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“To kill an error is as good a service as, and sometimes even better than, the establishing of a new truth or fact”
~ Charles Darwin (it's evolutionary baybeee!)

Wednesday, November 17, 2010

Aspirin for Insulin Resistance? Part II: Not so fast

A follow-up post to a post a while back:  Aspirin for Insulin Resistance?

I just came across the following article that has me thinking "not so fast":   The effect of salicylates on insulin sensitivity

Although the carefully performed study by Kim et al. provides new insight into the mechanisms of fat-induced insulin resistance, we would like to caution against the preliminary conclusion concerning beneficial effects of salicylates on insulin resistance. First of all, in contrast to the findings of Kim et al. in the triglyceride (TG) infusion model in the rat, earlier studies in human volunteers using hyperglycemic clamp techniques reported increased insulin resistance by salicylate compounds (3,4). These findings suggest that the effects of salicylates may depend on the experimental model, and possibly on the species studied.....
The schematic below summarizes the various actions and possible impact on insulin sensitivity for salicylates, the text under this is the legend from the schematic.

The effects of salicylates on insulin resistance. There is significant overlap between the intracellular events induced by TGs (or FFAs) and TNF regarding the mechanisms of insulin resistance. Both stimuli activate IKK-β and decrease insulin-induced tyrosine phosphorylation of IRS-1; both increase intracellular ceramide concentrations, which leads to inhibition of Akt/protein kinase B activation and inhibition of GLUT-4 translocation. These effects induce a state of insulin resistance. The effects of salicylate compounds on these pathways may be divergent. That is, they may improve insulin resistance by blocking the activation of IKK-β (top), or they may worsen insulin resistance by inhibiting PG synthesis and thus potentiating TNF release (bottom). In addition, inhibition of PG will decrease synthesis of leptin, which is known to improve insulin sensitivity by stimulating IRS-1–associated PI 3-kinase activity. The beneficial effect of leptin on insulin action is thus decreased (bottom)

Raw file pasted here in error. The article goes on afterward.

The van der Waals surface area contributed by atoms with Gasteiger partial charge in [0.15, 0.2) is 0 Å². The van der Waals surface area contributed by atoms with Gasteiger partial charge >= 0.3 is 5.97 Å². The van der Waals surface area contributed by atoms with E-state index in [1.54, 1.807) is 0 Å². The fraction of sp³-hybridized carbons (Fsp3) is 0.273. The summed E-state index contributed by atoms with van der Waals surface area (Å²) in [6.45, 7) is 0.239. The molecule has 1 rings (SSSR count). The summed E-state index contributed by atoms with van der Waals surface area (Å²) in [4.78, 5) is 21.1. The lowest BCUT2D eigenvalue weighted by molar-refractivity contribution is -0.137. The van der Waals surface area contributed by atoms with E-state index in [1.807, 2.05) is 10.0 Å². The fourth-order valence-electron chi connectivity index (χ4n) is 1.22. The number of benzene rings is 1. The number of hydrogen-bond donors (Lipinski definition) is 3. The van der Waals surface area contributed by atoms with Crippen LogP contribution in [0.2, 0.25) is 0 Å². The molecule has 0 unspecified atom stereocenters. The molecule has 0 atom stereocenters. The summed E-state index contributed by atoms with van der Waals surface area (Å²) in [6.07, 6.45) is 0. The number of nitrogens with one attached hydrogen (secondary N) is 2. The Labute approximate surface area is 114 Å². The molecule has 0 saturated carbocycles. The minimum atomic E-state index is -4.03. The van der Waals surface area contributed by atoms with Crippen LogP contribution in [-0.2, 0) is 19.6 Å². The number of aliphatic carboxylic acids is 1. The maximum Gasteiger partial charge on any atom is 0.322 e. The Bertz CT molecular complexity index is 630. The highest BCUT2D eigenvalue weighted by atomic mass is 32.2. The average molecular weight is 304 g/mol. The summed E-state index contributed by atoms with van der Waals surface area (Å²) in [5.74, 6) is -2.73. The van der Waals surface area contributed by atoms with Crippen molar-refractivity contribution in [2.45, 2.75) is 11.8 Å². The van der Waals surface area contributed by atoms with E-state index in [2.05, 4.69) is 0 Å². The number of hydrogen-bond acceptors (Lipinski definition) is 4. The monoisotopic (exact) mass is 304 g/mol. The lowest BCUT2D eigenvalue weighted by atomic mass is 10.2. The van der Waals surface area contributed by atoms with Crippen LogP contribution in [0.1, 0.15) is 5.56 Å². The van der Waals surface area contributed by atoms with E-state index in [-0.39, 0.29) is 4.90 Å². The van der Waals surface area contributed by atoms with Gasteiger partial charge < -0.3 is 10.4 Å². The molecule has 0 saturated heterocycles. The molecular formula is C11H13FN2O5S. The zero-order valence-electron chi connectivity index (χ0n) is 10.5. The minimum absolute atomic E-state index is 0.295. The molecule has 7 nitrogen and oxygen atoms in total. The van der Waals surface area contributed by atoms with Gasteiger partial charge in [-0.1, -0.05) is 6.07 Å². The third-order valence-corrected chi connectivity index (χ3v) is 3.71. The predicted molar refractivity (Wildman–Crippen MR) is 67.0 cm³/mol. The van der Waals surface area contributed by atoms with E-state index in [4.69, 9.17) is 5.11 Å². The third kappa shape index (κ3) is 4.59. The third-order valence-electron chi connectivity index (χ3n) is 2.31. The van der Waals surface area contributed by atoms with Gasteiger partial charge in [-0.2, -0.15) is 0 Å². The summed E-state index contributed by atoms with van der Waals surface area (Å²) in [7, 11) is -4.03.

In conclusion, the influence of salicylate compounds on insulin sensitivity is multifactorial and involves both beneficial and deleterious effects. This should not preclude patients from taking low-dose aspirin to prevent cardiovascular disease (15), but more basal and clinical studies are needed before recommending higher dosages of salicylates for the treatment of type 2 diabetes itself.
Oh well.  Does make you kinda wonder what other meds might do.

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